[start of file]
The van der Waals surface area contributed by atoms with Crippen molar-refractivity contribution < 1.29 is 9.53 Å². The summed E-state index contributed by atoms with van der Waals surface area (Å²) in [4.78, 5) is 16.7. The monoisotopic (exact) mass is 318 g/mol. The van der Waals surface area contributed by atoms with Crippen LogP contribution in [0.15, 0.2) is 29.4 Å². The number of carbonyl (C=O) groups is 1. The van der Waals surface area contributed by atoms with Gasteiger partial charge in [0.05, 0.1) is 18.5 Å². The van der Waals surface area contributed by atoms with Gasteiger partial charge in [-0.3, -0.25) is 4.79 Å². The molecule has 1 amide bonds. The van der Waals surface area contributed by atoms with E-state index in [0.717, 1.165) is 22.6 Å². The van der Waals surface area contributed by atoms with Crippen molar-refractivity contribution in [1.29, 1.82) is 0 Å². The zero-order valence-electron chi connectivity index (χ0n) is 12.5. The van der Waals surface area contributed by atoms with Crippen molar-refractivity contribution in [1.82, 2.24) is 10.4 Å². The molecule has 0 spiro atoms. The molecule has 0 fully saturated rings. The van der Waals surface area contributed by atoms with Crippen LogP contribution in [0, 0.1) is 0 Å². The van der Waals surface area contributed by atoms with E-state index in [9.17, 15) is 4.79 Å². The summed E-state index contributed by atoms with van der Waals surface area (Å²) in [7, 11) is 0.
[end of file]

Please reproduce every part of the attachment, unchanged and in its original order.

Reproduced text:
The van der Waals surface area contributed by atoms with Crippen molar-refractivity contribution < 1.29 is 9.53 Å². The summed E-state index contributed by atoms with van der Waals surface area (Å²) in [4.78, 5) is 16.7. The monoisotopic (exact) mass is 318 g/mol. The van der Waals surface area contributed by atoms with Crippen LogP contribution in [0.15, 0.2) is 29.4 Å². The number of carbonyl (C=O) groups is 1. The van der Waals surface area contributed by atoms with Gasteiger partial charge in [0.05, 0.1) is 18.5 Å². The van der Waals surface area contributed by atoms with Gasteiger partial charge in [-0.3, -0.25) is 4.79 Å². The molecule has 1 amide bonds. The van der Waals surface area contributed by atoms with E-state index in [0.717, 1.165) is 22.6 Å². The van der Waals surface area contributed by atoms with Crippen molar-refractivity contribution in [1.29, 1.82) is 0 Å². The zero-order valence-electron chi connectivity index (χ0n) is 12.5. The van der Waals surface area contributed by atoms with Crippen molar-refractivity contribution in [1.82, 2.24) is 10.4 Å². The molecule has 0 spiro atoms. The molecule has 0 fully saturated rings. The van der Waals surface area contributed by atoms with Crippen LogP contribution in [0, 0.1) is 0 Å². The van der Waals surface area contributed by atoms with E-state index in [9.17, 15) is 4.79 Å². The summed E-state index contributed by atoms with van der Waals surface area (Å²) in [7, 11) is 0.